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Bringing Paper Puppets to Life

Annie Thomas (EDI ‘23) discusses her Thesis project journey and how she arrived at the framework for a stop-motion animation kit for children.

Annie Thomas’ Thesis project can be thought of as the journey of a thought as it evolves into reality.  

Thomas (EDI '23) graduated from Northwestern's Master of Science in Engineering Design Innovation (EDI) program in March. Her recently completed Thesis project resulted in the framework for a stop-motion animation product aimed at children – Paper Puppets. 

But it didn’t start out that way. Not even close.  

“I came into the fall quarter with three ideas and ended up scrapping all of them because they didn’t really get me excited,” Thomas said. “You really want to have something you’re excited about when it’s going to be the only project you’re working on for an extended period of time.” 

Indeed, the Thesis project does involve an extended period of time. Students spend two full quarters on a topic of great interest to them and put into practice everything they have learned during their EDI journey. 

Students work with industry mentors and alongside their fellow students to test their skills in one of the EDI program’s main focuses: human-centered design.  

For Thomas (EDI ‘23), that focus helped her evolve her initial scrapped ideas into her final project.  

“I’ve learned so much about the human-centered design process from EDI,” she said. “I wanted to ultimately create a product that would be addressing legitimate pain points in a creative way.”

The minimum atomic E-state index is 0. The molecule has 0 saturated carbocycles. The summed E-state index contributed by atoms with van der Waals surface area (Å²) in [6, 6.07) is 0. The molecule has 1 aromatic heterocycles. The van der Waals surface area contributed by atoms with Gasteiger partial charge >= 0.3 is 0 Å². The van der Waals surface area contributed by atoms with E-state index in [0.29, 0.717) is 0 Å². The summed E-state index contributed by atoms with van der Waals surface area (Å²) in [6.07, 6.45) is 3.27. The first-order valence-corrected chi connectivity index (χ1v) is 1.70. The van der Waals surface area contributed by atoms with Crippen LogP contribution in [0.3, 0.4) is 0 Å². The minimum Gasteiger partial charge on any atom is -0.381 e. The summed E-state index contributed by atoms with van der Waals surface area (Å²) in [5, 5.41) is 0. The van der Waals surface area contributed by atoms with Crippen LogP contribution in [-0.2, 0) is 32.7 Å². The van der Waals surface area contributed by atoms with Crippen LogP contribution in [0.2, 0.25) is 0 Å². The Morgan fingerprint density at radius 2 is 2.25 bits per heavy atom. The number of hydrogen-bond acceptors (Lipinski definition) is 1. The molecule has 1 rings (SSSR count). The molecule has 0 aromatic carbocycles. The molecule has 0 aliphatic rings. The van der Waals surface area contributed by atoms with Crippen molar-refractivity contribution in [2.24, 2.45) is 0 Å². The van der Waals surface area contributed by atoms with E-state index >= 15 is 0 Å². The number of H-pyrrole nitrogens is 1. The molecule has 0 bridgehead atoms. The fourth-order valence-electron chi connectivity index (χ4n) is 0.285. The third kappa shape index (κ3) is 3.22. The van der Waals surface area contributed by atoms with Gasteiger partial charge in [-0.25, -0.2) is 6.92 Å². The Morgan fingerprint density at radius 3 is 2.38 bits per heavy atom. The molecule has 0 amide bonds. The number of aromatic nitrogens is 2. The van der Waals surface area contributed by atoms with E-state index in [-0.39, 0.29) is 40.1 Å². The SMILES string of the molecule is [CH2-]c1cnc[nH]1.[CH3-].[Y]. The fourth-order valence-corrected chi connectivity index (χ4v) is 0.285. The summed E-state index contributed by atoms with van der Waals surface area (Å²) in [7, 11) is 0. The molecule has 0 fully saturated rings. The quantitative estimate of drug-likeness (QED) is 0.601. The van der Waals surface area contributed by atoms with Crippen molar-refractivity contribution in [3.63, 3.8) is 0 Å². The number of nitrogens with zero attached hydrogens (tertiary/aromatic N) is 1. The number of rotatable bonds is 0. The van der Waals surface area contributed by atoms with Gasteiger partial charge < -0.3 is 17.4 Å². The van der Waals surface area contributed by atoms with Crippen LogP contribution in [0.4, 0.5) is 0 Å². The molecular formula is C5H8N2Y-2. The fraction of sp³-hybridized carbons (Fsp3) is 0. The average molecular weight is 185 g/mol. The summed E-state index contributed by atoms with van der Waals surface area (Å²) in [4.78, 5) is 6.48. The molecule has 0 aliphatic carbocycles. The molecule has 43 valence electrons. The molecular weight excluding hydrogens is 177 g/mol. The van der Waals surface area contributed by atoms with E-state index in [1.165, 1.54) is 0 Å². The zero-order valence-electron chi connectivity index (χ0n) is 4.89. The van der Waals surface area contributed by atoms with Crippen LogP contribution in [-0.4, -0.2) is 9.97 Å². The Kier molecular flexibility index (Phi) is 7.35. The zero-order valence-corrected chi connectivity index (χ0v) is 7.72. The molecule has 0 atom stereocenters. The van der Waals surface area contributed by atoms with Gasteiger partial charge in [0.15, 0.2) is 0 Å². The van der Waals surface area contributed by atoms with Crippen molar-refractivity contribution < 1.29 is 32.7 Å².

As a student at South Eugene High School in Eugene, Oregon, Thomas dabbled with two-dimensional animation and even considered pursuing a career as an animator.  

As she thought about her Thesis project, she realized there was no product to serve as a beginners’ kit for kids interested in animation. Thomas thought she could solve that problem. 

Her solution was Paper Puppets, a physical kit that incorporates stop-motion animation to guide kids through the process of bringing a story to life. 

“Stop-motion is such a rudimentary form of animation and storytelling, which makes it easy for kids to get into if they have the right tools,” she said.  

Paper Puppets provides those tools.  

At first, Thomas, who had never tried three-dimensional stop motion before, worried her kit would not be overly innovative; frankly she feared the product would be a collection of pre-existing tools, and that idea did not excite her. Thanks to her continued emphasis on user testing and human-centered design, she discovered an area filled with potential.  

Being able to make that type of realization is what initially drew Thomas to EDI. 

"I was interested in EDI because it gave people like me with an engineering or technical background a way to add design into our toolkit," she said. “You learn quickly how you have to be mindful about the entire user journey with a product like this when you start testing it out with people. I was pretty proud of the end result.”   

But the journey isn’t finished. Due to the time constraints of the Thesis project, Thomas’ idea has yet to complete its evolution from thought into physical product. That, however, remains her end goal.  

“I am hoping to keep working on it on the side,” she said. “ I really do think stop-motion is a wonderful way to introduce kids to the world of art, animation, and storytelling. Making that easier for kids would be super cool.”  

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